“When she said that, I was shocked, because there was no way they could monitor who is being fed properly and who isn’t,” Seidelman said.

On the aquarium’s website, each seal has an individual biography that includes a birth date, which suggests that the seals were all born in captivity, although it’s not clear where the seals were born and raised. Seidelman found it incredibly sad that the ocean was nearby — it was so close, the seals could probably hear the waves crashing into the beach and even see the water through the window.

“They have broken spirits,” Seidelman said. “These are not what harbor seals are in the wild. I’ve seen them a lot in the wild, and this is not a representation of who and what they are. They’re sad, broken animals.”

View of the beach from aquarium window
View of the local beach from the aquarium window | Michelle Seidelman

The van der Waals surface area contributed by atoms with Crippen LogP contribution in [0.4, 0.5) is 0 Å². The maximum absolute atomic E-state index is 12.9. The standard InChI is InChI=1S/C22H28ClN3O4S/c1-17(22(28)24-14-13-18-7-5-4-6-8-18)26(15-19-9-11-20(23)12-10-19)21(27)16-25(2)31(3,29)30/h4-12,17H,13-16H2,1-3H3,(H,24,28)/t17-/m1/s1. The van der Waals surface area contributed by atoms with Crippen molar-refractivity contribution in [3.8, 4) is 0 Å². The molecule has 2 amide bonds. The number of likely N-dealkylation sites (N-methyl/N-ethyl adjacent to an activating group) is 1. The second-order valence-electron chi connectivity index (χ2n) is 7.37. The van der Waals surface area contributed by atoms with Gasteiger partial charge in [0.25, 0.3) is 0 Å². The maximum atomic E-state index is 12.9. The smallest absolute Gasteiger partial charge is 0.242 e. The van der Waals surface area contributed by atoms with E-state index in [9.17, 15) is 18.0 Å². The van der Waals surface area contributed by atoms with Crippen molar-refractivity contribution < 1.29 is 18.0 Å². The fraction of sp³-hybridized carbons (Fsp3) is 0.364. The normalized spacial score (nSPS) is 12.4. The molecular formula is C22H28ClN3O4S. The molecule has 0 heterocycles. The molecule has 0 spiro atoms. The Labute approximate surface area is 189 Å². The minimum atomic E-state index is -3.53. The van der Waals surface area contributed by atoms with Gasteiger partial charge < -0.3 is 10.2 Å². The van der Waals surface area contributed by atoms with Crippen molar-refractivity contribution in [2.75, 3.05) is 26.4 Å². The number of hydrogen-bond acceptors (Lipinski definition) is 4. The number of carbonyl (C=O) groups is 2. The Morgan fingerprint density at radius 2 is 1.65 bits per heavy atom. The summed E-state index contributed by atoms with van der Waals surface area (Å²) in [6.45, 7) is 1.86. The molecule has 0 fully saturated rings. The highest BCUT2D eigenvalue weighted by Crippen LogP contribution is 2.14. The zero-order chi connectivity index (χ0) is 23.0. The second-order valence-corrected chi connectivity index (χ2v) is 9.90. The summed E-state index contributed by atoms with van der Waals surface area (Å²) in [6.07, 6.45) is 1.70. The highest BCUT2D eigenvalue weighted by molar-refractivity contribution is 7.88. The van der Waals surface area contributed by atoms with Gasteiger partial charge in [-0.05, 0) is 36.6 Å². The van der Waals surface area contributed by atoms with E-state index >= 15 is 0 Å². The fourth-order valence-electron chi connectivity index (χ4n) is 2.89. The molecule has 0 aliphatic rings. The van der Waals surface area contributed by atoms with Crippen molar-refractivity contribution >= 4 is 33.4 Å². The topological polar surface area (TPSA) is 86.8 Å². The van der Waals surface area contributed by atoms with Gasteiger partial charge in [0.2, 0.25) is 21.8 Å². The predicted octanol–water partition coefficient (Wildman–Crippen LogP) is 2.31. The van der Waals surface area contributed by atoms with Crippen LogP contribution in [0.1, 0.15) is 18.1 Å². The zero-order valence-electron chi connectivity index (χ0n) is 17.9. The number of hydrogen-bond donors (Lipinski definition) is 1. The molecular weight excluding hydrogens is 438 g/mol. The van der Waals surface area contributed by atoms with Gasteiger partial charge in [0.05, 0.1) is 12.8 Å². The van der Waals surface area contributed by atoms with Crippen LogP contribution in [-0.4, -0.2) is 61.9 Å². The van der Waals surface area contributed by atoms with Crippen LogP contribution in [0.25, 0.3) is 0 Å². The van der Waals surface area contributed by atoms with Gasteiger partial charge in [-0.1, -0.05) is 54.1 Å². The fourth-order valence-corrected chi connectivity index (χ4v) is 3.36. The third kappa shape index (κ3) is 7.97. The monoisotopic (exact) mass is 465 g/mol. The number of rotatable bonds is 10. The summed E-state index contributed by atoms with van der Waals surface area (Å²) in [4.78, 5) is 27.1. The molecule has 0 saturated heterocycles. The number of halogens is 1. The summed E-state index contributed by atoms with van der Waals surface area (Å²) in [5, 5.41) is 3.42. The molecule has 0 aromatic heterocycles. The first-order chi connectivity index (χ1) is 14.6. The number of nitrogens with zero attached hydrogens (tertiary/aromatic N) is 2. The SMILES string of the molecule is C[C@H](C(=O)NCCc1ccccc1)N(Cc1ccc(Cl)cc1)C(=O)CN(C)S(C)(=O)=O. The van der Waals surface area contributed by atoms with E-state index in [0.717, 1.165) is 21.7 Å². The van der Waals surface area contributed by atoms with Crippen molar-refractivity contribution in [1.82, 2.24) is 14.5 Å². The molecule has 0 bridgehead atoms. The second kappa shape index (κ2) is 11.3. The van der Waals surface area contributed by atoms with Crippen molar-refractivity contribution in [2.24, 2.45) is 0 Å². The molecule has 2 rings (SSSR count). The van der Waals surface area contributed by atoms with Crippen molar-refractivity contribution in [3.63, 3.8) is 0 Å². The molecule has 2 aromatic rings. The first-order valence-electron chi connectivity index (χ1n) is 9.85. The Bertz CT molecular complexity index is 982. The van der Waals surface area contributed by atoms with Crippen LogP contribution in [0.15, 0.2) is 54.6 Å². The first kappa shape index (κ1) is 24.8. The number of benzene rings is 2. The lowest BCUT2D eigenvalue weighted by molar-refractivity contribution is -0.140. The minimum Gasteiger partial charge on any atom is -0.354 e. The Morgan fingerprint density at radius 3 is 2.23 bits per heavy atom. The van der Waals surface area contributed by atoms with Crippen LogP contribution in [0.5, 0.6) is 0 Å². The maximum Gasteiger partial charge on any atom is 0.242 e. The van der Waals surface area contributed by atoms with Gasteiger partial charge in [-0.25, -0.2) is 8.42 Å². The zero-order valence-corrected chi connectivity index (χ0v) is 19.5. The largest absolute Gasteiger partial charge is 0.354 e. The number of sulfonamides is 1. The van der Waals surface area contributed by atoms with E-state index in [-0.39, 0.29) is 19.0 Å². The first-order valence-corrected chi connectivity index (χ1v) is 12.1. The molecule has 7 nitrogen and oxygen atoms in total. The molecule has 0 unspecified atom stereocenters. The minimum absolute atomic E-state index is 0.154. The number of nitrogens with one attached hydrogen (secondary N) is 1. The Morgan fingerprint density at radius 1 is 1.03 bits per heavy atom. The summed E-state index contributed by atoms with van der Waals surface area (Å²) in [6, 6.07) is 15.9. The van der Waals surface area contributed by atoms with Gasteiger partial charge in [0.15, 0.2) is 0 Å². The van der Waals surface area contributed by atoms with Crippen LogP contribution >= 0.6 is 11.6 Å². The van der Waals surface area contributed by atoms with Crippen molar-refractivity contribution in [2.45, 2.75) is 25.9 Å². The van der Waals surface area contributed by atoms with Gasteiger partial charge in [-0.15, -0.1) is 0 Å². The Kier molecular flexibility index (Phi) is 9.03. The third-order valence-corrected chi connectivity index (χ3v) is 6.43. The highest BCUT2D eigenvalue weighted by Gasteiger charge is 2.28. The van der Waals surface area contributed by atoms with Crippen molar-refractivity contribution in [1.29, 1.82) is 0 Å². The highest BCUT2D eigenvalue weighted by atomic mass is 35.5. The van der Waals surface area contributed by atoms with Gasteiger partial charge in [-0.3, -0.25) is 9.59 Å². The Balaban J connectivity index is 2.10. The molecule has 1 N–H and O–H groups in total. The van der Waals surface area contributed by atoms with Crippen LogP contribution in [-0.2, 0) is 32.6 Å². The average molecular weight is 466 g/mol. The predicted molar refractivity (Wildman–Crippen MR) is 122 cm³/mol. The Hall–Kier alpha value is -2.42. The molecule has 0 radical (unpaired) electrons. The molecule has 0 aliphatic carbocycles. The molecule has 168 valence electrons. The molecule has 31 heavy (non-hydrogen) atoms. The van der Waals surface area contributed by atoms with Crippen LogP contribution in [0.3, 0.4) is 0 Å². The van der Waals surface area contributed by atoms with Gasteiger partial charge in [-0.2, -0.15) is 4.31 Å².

Curiously enough, many images on Seaside Aquarium’s Facebook page are seals and other animals living in the wild, and the facility promotes its participation in the Marine Mammal Stranding Network, which helps stranded seals get back into the ocean. But the seals inside the aquarium live in stark contrast to their wild counterparts.

There are other animals at Seaside Aquarium as well, including many species of fish, who don’t look to be in good condition, Seidelman said. There’s also an octopus being kept inside a small tank with no source of enrichment.

“Octopuses are quite intelligent, and it seemed to me that this octopus spent his entire time in search and panic to get out,” Seidelman said. “He just moved his tentacles the entire time, looking for a way out of the top, a way out of the bottom, just everywhere. Just up and down and everywhere, definitely seeking a crevasse to get out of. I’d say he had maybe 3 feet of water, and a 2-by-2 concrete square.”

Seidelman isn’t the only one worried about the animals at Seaside Aquarium — Elizabeth Hogan, program manager for oceans and wildlife at World Animal Protection (WAP), believes that the seals’ living conditions are completely inadequate.